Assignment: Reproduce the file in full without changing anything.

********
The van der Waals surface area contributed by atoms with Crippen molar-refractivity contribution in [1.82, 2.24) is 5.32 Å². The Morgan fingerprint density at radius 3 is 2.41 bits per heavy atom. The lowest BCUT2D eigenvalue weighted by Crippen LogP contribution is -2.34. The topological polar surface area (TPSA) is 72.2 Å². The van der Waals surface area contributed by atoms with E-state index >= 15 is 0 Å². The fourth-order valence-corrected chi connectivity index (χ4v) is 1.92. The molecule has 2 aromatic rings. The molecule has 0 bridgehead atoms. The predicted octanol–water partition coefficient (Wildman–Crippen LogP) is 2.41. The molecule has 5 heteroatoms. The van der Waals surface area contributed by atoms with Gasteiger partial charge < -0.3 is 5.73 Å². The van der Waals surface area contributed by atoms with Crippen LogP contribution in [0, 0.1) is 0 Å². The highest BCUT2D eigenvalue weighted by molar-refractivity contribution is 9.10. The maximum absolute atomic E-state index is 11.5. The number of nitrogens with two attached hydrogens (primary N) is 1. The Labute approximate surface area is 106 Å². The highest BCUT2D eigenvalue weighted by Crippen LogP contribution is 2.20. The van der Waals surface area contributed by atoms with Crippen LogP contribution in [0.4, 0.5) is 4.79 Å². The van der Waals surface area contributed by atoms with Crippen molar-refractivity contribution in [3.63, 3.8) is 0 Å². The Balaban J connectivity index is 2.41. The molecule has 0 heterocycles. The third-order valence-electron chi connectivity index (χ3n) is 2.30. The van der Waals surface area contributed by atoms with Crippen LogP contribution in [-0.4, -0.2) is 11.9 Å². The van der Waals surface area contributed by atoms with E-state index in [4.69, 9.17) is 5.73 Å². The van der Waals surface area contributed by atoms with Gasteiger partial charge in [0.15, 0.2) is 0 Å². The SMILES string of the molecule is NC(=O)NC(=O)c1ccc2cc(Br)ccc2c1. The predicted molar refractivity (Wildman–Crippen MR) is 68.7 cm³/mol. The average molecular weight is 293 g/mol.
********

The van der Waals surface area contributed by atoms with Crippen molar-refractivity contribution in [1.82, 2.24) is 5.32 Å². The Morgan fingerprint density at radius 3 is 2.41 bits per heavy atom. The lowest BCUT2D eigenvalue weighted by Crippen LogP contribution is -2.34. The topological polar surface area (TPSA) is 72.2 Å². The van der Waals surface area contributed by atoms with E-state index >= 15 is 0 Å². The fourth-order valence-corrected chi connectivity index (χ4v) is 1.92. The molecule has 2 aromatic rings. The molecule has 0 bridgehead atoms. The predicted octanol–water partition coefficient (Wildman–Crippen LogP) is 2.41. The molecule has 5 heteroatoms. The van der Waals surface area contributed by atoms with Gasteiger partial charge < -0.3 is 5.73 Å². The van der Waals surface area contributed by atoms with Crippen LogP contribution in [0, 0.1) is 0 Å². The highest BCUT2D eigenvalue weighted by molar-refractivity contribution is 9.10. The maximum absolute atomic E-state index is 11.5. The number of nitrogens with two attached hydrogens (primary N) is 1. The Labute approximate surface area is 106 Å². The highest BCUT2D eigenvalue weighted by Crippen LogP contribution is 2.20. The van der Waals surface area contributed by atoms with Crippen LogP contribution in [0.4, 0.5) is 4.79 Å². The van der Waals surface area contributed by atoms with Crippen molar-refractivity contribution in [3.63, 3.8) is 0 Å². The Balaban J connectivity index is 2.41. The molecule has 0 heterocycles. The third-order valence-electron chi connectivity index (χ3n) is 2.30. The van der Waals surface area contributed by atoms with Crippen LogP contribution in [-0.4, -0.2) is 11.9 Å². The van der Waals surface area contributed by atoms with E-state index in [4.69, 9.17) is 5.73 Å². The van der Waals surface area contributed by atoms with Gasteiger partial charge in [0.15, 0.2) is 0 Å². The SMILES string of the molecule is NC(=O)NC(=O)c1ccc2cc(Br)ccc2c1. The predicted molar refractivity (Wildman–Crippen MR) is 68.7 cm³/mol. The average molecular weight is 293 g/mol.